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Report: Big Oil Has Given Nearly $700M to Fund Research at Top Universities

This funding can be used to push industry-favored products and “solutions,” a new report says.

In their quest to buy credibility and influence the academic sphere, fossil fuel companies have spent hundreds of millions of dollars on funding research at top universities in the U.S. over the past decade, a new report finds.

Between 2010 and 2020, six top fossil fuel corporations funneled at least $677 million to 27 universities for research — funding that could have impacted the research direction of climate, energy and related departments at the schools, a new report by Data for Progress and Fossil-Free Research finds.

These funds could have been used to fund research pushing industry-favored “solutions” to climate and energy conundrums, similar to the way that corporate interests lobby lawmakers and create ad campaigns to influence elections, the report says; the funding was likely given in part to advance Big Oil’s agenda of denying climate change and delaying action to mitigate the crisis.

Because funding information in higher education is often private, the roughly $677 million in donations and pledges that Data for Progress tracked from public records likely only reflects a small portion of fossil fuel research funding, even just within the roughly two dozen universities scrutinized in the report.

The estimated funding “so far uncovered by this report is just a fraction of the true total,” said Geoffrey Supran, climate researcher at the University of Miami and Fossil-Free Research board member, in a statement. “Estimating this massive lower bound figure is a crucial first step towards compelling university officials to reckon with the conflicts of interest inherent in accepting fossil fuel money, especially to fund climate-related research.”

The recipients of the donations included top research universities. Top recipients included University of California, Berkeley, University of Illinois at Urbana-Champaign, and George Mason University. Several institutions, like Berkeley and Harvard University, appear to have accepted these funds even as they have publicly acknowledged the climate crisis, made pledges to cut their carbon impacts or supposedly divested from fossil fuels.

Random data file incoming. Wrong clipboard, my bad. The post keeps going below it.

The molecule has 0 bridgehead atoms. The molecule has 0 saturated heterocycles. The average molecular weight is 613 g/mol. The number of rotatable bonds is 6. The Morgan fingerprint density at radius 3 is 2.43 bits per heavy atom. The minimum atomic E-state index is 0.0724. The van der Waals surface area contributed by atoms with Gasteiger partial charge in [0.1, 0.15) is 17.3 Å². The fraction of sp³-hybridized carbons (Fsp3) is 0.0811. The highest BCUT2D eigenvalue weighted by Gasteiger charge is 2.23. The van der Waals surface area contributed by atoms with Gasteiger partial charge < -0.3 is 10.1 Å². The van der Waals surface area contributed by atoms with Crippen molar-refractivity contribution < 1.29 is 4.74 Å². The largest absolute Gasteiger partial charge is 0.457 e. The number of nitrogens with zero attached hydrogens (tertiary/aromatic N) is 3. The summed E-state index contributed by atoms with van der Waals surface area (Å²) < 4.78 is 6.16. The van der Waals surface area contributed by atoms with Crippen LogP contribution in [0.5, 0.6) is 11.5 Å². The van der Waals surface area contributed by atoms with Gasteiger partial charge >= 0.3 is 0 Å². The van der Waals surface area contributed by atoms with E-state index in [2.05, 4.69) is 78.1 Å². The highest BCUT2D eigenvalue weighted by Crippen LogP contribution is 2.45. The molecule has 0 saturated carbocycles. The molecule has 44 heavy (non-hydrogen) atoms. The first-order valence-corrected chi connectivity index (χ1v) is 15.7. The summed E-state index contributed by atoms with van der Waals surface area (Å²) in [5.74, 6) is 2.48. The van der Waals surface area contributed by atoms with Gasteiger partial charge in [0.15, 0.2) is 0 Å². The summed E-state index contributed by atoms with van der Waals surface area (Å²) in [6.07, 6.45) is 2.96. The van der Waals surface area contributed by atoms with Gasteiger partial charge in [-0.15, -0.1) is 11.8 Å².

This sort of funding is especially dangerous because it can fly under the radar, wielding influence in a way that’s often invisible to the public as research is done and presented by researchers at universities whose credibility is established. In this way, fossil fuel companies can launder their talking points through universities by presenting them as unbiased, pushing things like hydrogen, biofuels and carbon capture, which are designed to allow fossil fuel companies to continue extracting and burning fossil fuels for decades into the future and to slow the transition to clean energy.

At the same time, research projects are often approved based on the funding they are able to bring in, meaning that corporations can use their funding to bias research and determine which projects receive a green light. For instance, a recent study found that reports from universities receiving funding from the natural gas industry are more likely to be favorable toward natural gas, while universities less dependent on fossil fuel funding were more favorable toward renewable energies.

“Universities occupy a unique role in the global economy as owners of massive amounts of intellectual and physical capital: the financialization of education has reduced the university to a place of business and the student to a worker. Their ability to direct labor toward a particular cause and redefine issues is unmatched by any other group,” the report says.

Allowing fossil fuel corporations to control part of research narratives at universities can compromise critical players in the fight against the climate crisis, the report continues. “University research partnerships with fossil fuel companies play a key role in bolstering these companies’ reputations,” it says. “When universities allow fossil fuel companies to buy and advertise connections to university research on key climate and energy issues, they provide these companies with much-needed scientific and cultural legitimacy.”

Climate advocates say it is time for universities to stop accepting fossil fuel funding for research that is related to their products and the climate.

In a letter led by Fossil-Free Research and signed by over 800 academics and climate experts, including Intergovernmental Panel on Climate Change (IPCC) authors, the signatories say that there is an “inherent conflict of interest” in this practice and that it “compromises” the integrity of research and academic freedom.

“We know that many of our colleagues who choose to accept fossil fuel funding strive to produce honest and independent research, often faced with few alternative funding pathways. However, the risk of skewed outcomes is endemic when research funding is dominated by companies with agendas that are in conflict with the goals of the funded research,” the letter says. “Given the immense stakes of the climate crisis and the power of university research to shape public knowledge and policy around a rapid renewable energy transition, this is a risk we simply cannot take.”

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